There is no direct relationship between the physical size and performance.
The form factor defines the size of the plastic shell. What is inside is based on the same chip manufacturing technology. Technology improvements, in the industry overall or by a specific chip manufacturer, can go into either form factor.
Putting a MicroSD card in an SD adapter doesn't change it's characteristics.
The adapter doesn't perform any signal processing, it is basically just a spacer with electrical contacts.
Thanks to Jason C for the picture from camerahacker.com
Form Factor Differences
The MicroSD form factor has a lower maximum capacity and lacks a write-protect switch. The smaller format is generally more expensive at the current time. This Wikipedia link describes the technical differences in the specs for the two sizes (and many other memory card formats).
There are different classes of performance, and cards can be manufactured in any class, regardless of size. However, at any given time, there may be less availability of super-fast cards in one or the other format, and there may be specific examples of cards in one format that are faster than supposedly similar cards in the other format.
Manufacturer Speed Designations
Even within the same manufacturer, the labeling doesn't necessarily tell you anything about the inherent differences between the form factors. For example, SanDisk could have developed a faster card in a MicroSD format than their last fastest card in the SD format, and labeled them both "Extreme". That doesn't mean the MicroSD format is inherently better. It just means that right now, you can buy a faster MicroSD card from SanDisk than their SD card with the same label.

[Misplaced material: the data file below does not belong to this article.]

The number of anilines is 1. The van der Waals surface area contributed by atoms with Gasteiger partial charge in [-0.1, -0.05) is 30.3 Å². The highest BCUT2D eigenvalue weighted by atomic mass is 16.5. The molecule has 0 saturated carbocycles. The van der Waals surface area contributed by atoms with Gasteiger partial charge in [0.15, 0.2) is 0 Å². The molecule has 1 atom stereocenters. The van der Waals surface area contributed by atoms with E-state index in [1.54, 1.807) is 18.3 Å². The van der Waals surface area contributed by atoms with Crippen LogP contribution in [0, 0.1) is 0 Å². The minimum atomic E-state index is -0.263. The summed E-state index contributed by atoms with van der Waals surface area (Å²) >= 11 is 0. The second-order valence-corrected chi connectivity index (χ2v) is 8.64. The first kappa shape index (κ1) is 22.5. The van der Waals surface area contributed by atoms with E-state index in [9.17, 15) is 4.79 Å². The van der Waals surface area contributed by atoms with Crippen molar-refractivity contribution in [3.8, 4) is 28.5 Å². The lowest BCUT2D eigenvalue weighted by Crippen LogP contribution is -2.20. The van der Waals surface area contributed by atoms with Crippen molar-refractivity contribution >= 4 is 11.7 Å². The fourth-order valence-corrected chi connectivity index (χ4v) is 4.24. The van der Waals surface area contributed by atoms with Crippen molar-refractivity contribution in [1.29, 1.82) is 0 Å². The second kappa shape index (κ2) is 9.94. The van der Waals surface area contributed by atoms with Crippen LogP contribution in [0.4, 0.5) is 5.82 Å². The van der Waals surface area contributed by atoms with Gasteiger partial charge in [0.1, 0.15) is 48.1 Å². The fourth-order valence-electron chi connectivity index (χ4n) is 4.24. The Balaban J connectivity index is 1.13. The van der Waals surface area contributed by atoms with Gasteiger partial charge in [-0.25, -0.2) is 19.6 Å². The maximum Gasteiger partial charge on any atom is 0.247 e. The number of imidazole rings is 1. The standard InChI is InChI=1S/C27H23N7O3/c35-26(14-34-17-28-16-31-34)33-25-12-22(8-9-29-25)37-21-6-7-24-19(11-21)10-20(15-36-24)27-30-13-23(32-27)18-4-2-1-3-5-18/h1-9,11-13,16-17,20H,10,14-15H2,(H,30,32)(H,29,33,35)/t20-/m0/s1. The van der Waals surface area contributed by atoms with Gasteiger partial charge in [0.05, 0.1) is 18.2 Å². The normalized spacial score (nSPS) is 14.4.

Nature of the Cards and Manufacturing Process
Don't think of these cards as identical, precision parts. It is the opposite.
There is great variability in the manufactured output, and the process deals with yields and salvage. The product labeling is based on what bucket post-production testing puts them in.
The raw product is a commodity, and the quality and quantity of what is available in the marketplace varies. One comment describes a certain memory card seller as using "catch-of-the day".
So the performance of a specific MicroSD card may be less similar to an "identical" card from the same manufacturer as to a specific SD card from another manufacturer.
The Bottom Line
You can't rely on the form factor or the manufacturers' model names to know what is currently the fastest available card. The form factor is not the driving variable and the manufacturers' product names aren't specific or reliable measures of performance.